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Black holes, galaxies, mysteries and space travel

Our coverage sheds light on the boundless darkness, the physical violence and the mysterious, awesome reaches of our universe. We ponder how it all began and about our place in the cosmos: Are we alone? Is there life on other planets? Will interplanetary travel save the human race? We also explore space through images, videos and illustration. 

An animation of two neutron stars colliding.

First gravitational wave detection of colliding neutron stars sent scientists racing to collect light from the event.

Yuen Yiu, Staff Writer

Illustration shows a baseball flying through space away from the Earth, located in the background of the image.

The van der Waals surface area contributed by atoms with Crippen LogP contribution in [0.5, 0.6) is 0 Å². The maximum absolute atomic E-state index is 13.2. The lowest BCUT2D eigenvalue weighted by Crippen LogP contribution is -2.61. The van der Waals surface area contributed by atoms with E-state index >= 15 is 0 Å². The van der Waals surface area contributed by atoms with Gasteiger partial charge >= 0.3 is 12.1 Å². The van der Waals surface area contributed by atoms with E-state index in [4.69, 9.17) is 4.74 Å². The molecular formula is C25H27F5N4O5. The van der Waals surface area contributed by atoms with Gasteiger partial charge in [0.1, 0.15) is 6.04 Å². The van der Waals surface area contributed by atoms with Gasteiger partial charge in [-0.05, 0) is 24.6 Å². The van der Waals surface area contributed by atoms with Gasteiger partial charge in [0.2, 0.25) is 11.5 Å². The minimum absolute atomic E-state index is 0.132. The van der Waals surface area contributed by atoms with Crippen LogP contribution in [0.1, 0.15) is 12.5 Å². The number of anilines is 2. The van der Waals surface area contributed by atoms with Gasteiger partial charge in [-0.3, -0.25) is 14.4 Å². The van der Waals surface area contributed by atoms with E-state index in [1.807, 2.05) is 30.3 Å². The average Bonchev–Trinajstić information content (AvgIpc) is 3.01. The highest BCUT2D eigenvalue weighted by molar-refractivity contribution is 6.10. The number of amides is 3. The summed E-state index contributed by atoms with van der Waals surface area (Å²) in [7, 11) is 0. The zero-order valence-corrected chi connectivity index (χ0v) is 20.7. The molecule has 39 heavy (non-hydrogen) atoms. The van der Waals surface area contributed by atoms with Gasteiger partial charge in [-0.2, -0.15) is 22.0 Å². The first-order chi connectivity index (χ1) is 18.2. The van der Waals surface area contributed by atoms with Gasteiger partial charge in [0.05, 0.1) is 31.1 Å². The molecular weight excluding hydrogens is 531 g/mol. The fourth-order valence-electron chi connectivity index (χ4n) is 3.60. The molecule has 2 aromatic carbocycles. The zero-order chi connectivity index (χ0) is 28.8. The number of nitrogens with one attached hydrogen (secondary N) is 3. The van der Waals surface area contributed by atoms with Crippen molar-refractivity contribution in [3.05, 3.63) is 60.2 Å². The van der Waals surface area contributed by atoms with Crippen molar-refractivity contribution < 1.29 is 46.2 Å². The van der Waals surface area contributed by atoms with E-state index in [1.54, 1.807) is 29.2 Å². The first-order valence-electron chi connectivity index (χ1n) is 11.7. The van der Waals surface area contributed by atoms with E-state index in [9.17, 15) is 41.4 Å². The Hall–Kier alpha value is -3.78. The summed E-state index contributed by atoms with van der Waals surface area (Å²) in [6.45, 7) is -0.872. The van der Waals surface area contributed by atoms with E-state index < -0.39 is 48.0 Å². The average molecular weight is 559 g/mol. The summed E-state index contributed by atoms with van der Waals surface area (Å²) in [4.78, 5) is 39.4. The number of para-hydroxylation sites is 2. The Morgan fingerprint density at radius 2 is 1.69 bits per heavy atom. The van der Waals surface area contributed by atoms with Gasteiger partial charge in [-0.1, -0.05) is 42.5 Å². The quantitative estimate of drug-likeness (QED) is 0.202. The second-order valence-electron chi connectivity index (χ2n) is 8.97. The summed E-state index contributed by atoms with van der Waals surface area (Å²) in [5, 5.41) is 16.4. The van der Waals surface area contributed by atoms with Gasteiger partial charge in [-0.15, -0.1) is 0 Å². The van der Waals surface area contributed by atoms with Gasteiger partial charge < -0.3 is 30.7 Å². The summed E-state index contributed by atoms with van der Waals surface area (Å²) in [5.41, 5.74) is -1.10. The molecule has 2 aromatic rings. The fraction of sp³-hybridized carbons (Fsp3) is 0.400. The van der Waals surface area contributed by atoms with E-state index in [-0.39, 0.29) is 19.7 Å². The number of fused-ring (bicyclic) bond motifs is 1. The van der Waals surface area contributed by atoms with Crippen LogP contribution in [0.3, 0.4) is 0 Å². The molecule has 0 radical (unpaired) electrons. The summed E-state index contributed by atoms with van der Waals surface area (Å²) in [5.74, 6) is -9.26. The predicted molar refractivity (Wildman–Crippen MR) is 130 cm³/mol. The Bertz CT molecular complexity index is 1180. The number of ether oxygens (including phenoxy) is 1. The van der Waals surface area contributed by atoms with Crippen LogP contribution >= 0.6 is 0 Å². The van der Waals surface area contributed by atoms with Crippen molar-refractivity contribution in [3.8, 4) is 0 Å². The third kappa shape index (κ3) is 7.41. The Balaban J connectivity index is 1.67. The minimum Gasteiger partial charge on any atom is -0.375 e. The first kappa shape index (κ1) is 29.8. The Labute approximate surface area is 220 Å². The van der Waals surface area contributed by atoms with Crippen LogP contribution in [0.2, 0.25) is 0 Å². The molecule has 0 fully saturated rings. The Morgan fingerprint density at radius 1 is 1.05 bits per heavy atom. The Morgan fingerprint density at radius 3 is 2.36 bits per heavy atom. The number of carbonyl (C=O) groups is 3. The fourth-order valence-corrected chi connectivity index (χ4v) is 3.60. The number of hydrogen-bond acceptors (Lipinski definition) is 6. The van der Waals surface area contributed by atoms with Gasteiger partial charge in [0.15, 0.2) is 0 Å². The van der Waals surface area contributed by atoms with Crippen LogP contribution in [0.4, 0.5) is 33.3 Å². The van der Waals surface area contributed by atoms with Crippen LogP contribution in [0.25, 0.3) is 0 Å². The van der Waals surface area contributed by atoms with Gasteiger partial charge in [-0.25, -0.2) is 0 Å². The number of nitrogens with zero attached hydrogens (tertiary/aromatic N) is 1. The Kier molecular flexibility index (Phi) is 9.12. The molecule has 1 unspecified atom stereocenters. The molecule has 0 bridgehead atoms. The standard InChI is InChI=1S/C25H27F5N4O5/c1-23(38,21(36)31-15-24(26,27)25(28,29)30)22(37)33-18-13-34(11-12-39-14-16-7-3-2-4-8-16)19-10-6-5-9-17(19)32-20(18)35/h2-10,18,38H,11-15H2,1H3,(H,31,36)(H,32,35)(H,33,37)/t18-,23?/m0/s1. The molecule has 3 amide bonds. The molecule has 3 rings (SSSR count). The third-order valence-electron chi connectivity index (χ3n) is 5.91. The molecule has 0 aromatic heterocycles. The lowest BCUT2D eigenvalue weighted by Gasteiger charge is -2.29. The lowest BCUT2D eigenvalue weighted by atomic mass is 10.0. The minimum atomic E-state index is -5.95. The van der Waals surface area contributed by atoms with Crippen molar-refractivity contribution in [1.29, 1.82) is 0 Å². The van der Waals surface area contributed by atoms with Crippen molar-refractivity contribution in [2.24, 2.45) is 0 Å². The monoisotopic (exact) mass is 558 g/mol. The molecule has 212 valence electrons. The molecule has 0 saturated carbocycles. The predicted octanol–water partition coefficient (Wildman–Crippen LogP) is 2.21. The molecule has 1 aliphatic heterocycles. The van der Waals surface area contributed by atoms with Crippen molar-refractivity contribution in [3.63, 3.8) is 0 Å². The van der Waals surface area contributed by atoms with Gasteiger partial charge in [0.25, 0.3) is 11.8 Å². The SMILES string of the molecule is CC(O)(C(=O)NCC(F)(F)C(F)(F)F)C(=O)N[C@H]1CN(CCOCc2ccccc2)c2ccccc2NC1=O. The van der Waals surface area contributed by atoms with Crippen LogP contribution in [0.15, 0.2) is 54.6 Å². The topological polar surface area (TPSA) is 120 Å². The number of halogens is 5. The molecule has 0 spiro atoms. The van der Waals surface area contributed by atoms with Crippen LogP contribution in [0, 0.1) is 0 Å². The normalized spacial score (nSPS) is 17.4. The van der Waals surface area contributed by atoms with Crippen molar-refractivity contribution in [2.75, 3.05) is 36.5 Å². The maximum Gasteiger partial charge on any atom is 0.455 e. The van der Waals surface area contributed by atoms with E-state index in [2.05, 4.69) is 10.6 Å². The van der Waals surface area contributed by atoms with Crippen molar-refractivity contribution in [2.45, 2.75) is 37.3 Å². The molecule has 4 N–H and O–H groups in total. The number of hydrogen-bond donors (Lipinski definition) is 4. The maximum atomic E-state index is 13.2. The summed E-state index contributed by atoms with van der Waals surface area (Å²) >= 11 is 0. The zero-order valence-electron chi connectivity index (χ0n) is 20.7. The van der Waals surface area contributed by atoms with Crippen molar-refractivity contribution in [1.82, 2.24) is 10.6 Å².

Anything that has mass and moves can give off gravitational waves, but for familiar items they are extremely tiny.

Ramin Skibba, Contributor

An artist's rendering of the LISA satellite.

A 100-year-old theory helped open up a brand-new world of astronomy.

Yuen Yiu, Staff Writer

A round-up of the latest astronomical illustrations and a salute to Cassini.

Abigail Malate, Staff Illustrator

There’s a bunch of space trash floating around Earth, it’s moving superfast, and now we have lasers to help keep an eye on it.

Karin Heineman, Executive Producer

The Deep Underground Neutrino Experiment may address important physics questions and change the way we look at our planet.

Yuen Yiu, Staff Writer

Burying certain instruments helps astronomers and astrophysicists detect otherwise difficult-to-spot particles.

Yuen Yiu, Staff Writer

We offer another round of applause for the summer’s biggest astronomical event.

Abigail Malate, Staff Illustrator

A new theoretical model shows how miniature black holes devouring neutron stars from the inside might create heavy elements.

Charles Q. Choi, Contributor

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